In an earlier post I mentioned the gap in my math education. I have since read two books on Montessori math, am halfway through one on Waldorf math and halfway through one on the history of the equation of symmetry. Whenever I study something I want to share it with my children. So in addition to our regular studies we have been doing a lot of other math, and especially studying with Montessori materials. I have gained so much respect for teaching in this concrete way that allows the children to choose what they are going to study without compulsion. Herein is another similarity to TJed Leadership education.
Brennen was introduced to using the rods and number board for addition.
Logan, Brennen, Aubrey and Seth were introduced to the geometric shaped insets. This activity is not always considered math. It develops the fine motor skills and control over the pencil before the children start writing, but it can lead to so many other things, including math and art.
I introduced Brennen to the division board. He loved it and spent almost an entire morning on it one day. With this activity the children pour out a number of little balls of their choice, in this case it was 82. They count the balls and write the number down and then put a "house" around it. They then decide how many skittles are going to share the balls-in Brennen's case it was almost always 9. They write the number of skittles they have chosen in front of the house and place that many skittles on the top of the board. Then they give every one balls one at a time until they can not give them out evenly. Whatever is left they have as the remainder. Then the student writes these down and starts over or puts the material away. I introduced this activity to Aubrey also, she did about three problems and then put it away, but she needed a concrete reference point for division, and even that much helped. After several days of begging I introduced it to Logan (the children aren't allowed to touch a material until they have been introduced to it). He is so far from abstraction with it, but that is okay. He built several problems and we both saw the need for him to work more with the sandpaper numbers as he still is not really writing.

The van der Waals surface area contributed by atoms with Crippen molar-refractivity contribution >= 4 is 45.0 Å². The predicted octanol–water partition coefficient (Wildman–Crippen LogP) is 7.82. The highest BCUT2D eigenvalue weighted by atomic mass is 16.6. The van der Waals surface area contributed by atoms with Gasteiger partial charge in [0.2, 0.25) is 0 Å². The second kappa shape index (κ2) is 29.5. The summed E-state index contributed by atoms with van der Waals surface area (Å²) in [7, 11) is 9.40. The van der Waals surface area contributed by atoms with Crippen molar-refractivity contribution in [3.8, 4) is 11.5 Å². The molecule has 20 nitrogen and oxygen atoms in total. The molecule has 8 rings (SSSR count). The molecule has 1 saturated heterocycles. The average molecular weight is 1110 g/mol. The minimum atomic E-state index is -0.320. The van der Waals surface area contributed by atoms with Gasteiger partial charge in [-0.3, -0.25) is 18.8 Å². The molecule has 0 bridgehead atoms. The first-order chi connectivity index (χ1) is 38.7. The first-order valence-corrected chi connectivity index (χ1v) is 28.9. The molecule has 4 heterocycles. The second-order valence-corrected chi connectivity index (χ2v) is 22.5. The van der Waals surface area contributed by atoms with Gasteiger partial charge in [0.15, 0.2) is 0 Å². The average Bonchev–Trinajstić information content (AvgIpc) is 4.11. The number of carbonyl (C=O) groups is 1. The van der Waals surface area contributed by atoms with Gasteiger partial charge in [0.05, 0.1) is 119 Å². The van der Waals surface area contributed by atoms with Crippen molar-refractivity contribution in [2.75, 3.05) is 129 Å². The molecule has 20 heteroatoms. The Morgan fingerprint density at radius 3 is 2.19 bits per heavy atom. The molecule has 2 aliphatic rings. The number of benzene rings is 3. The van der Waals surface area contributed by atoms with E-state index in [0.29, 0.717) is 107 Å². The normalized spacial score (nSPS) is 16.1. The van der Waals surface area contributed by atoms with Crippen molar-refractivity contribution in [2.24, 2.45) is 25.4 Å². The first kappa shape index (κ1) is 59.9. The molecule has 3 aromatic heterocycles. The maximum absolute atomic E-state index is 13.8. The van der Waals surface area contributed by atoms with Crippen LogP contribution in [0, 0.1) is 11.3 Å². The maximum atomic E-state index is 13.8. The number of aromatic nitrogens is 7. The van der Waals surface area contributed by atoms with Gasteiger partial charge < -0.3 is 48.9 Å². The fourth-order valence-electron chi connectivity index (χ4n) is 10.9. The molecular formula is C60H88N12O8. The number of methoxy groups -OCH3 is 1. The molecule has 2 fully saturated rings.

Kamron continues to work through his Saxon 6/7 book. He enjoys it and almost always understands from reading the lessons on his own. He declines most other invites to some of the other concrete lessons, because "he already knows that stuff." I did do a hands on lesson with him on squares and cubes, square roots and cube roots. We built them and took them apart with rods, so he could see how they were formed and what they meant. He thought that was pretty neat. We also learned about angles of parallelograms by building paper ones.
Logan built the number quantities. He talks about this activity a lot, but he has not pulled it out again. His understanding in this area is now pretty good. When we do the sandpaper numbers he can place them in order, tell which is bigger etc. He has also begun building numbers, such as 82, 43 etc. and naming ones I build with the sandpaper numbers.
This is Aubrey's work with equivalent fractions. It was more of an exploration of materials than a formal lesson. She struggles a bit with understanding the quality of numbers and how they are related. One night everyone stayed up until about ten thirty showing Daddy different things they had been learning and it turned into a discussion of our number system, as Kevin tried to explain the relationships of decimals in the base ten system. They built numbers with rods, counted and talked about place value. At times she was frustrated, but the next day she got on her online math program, Aleks, and said I want to study decimals. At least she wasn't scared off the topic.
We have done other work, especially with geometric shapes and the quality of triangles and how they can form every other shape, except a circle. All of these studies lately have been rather fun and deeply satisfying. I think we will keep it up.